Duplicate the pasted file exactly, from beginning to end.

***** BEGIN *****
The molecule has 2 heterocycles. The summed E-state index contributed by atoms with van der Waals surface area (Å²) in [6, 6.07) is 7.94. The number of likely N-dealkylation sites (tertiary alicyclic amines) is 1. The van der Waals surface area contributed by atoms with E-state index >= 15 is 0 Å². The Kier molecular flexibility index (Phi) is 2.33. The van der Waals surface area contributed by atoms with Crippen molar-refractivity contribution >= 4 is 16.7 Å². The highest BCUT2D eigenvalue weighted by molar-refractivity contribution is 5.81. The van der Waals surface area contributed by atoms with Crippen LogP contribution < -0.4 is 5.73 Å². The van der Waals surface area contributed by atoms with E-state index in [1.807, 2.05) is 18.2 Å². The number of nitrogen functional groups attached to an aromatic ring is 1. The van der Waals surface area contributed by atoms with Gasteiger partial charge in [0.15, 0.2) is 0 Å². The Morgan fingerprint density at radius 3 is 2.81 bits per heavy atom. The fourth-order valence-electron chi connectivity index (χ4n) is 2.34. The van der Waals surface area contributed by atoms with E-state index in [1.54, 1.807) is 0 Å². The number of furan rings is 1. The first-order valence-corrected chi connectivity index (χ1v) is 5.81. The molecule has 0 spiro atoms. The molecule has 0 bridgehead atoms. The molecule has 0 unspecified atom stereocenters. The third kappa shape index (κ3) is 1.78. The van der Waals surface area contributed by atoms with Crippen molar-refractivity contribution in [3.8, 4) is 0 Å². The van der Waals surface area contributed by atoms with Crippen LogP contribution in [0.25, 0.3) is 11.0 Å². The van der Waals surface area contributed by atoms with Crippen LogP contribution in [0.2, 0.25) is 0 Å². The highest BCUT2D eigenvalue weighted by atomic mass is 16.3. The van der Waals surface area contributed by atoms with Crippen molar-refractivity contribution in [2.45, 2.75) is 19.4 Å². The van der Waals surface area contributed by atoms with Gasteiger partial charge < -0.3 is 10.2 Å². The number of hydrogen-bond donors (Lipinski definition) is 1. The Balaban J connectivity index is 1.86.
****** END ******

The molecule has 2 heterocycles. The summed E-state index contributed by atoms with van der Waals surface area (Å²) in [6, 6.07) is 7.94. The number of likely N-dealkylation sites (tertiary alicyclic amines) is 1. The van der Waals surface area contributed by atoms with E-state index >= 15 is 0 Å². The Kier molecular flexibility index (Phi) is 2.33. The van der Waals surface area contributed by atoms with Crippen molar-refractivity contribution >= 4 is 16.7 Å². The highest BCUT2D eigenvalue weighted by molar-refractivity contribution is 5.81. The van der Waals surface area contributed by atoms with Crippen LogP contribution < -0.4 is 5.73 Å². The van der Waals surface area contributed by atoms with E-state index in [1.807, 2.05) is 18.2 Å². The number of nitrogen functional groups attached to an aromatic ring is 1. The van der Waals surface area contributed by atoms with Gasteiger partial charge in [0.15, 0.2) is 0 Å². The Morgan fingerprint density at radius 3 is 2.81 bits per heavy atom. The fourth-order valence-electron chi connectivity index (χ4n) is 2.34. The van der Waals surface area contributed by atoms with E-state index in [1.54, 1.807) is 0 Å². The number of furan rings is 1. The first-order valence-corrected chi connectivity index (χ1v) is 5.81. The molecule has 0 spiro atoms. The molecule has 0 bridgehead atoms. The molecule has 0 unspecified atom stereocenters. The third kappa shape index (κ3) is 1.78. The van der Waals surface area contributed by atoms with Crippen molar-refractivity contribution in [3.8, 4) is 0 Å². The van der Waals surface area contributed by atoms with Crippen LogP contribution in [0.25, 0.3) is 11.0 Å². The van der Waals surface area contributed by atoms with Crippen LogP contribution in [0.2, 0.25) is 0 Å². The highest BCUT2D eigenvalue weighted by atomic mass is 16.3. The van der Waals surface area contributed by atoms with Crippen molar-refractivity contribution in [2.45, 2.75) is 19.4 Å². The van der Waals surface area contributed by atoms with Gasteiger partial charge < -0.3 is 10.2 Å². The number of hydrogen-bond donors (Lipinski definition) is 1. The Balaban J connectivity index is 1.86.